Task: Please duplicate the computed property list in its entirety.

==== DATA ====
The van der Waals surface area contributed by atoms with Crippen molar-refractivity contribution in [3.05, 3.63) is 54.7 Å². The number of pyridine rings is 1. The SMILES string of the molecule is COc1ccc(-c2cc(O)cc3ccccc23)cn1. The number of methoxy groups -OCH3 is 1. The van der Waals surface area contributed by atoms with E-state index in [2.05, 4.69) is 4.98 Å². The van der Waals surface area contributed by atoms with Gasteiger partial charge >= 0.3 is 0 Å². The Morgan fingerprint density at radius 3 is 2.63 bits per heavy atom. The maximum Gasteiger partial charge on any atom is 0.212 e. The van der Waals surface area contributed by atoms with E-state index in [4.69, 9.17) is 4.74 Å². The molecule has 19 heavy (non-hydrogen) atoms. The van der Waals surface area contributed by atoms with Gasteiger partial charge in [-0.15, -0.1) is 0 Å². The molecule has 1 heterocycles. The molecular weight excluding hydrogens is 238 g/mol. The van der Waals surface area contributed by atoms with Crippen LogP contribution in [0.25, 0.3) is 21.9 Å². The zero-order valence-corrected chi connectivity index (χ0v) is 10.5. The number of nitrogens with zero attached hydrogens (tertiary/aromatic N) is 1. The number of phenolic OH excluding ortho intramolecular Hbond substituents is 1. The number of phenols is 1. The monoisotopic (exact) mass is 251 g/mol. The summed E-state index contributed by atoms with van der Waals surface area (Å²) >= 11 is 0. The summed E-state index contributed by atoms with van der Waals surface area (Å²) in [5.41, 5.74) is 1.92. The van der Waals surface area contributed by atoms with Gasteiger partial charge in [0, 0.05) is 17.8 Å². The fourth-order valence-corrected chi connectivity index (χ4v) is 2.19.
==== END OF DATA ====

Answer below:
The van der Waals surface area contributed by atoms with Crippen molar-refractivity contribution in [3.05, 3.63) is 54.7 Å². The number of pyridine rings is 1. The SMILES string of the molecule is COc1ccc(-c2cc(O)cc3ccccc23)cn1. The number of methoxy groups -OCH3 is 1. The van der Waals surface area contributed by atoms with E-state index in [2.05, 4.69) is 4.98 Å². The van der Waals surface area contributed by atoms with Gasteiger partial charge >= 0.3 is 0 Å². The Morgan fingerprint density at radius 3 is 2.63 bits per heavy atom. The maximum Gasteiger partial charge on any atom is 0.212 e. The van der Waals surface area contributed by atoms with E-state index in [4.69, 9.17) is 4.74 Å². The molecule has 19 heavy (non-hydrogen) atoms. The van der Waals surface area contributed by atoms with Gasteiger partial charge in [-0.15, -0.1) is 0 Å². The molecule has 1 heterocycles. The molecular weight excluding hydrogens is 238 g/mol. The van der Waals surface area contributed by atoms with Crippen LogP contribution in [0.25, 0.3) is 21.9 Å². The zero-order valence-corrected chi connectivity index (χ0v) is 10.5. The number of nitrogens with zero attached hydrogens (tertiary/aromatic N) is 1. The number of phenolic OH excluding ortho intramolecular Hbond substituents is 1. The number of phenols is 1. The monoisotopic (exact) mass is 251 g/mol. The summed E-state index contributed by atoms with van der Waals surface area (Å²) >= 11 is 0. The summed E-state index contributed by atoms with van der Waals surface area (Å²) in [5.41, 5.74) is 1.92. The van der Waals surface area contributed by atoms with Gasteiger partial charge in [0, 0.05) is 17.8 Å². The fourth-order valence-corrected chi connectivity index (χ4v) is 2.19.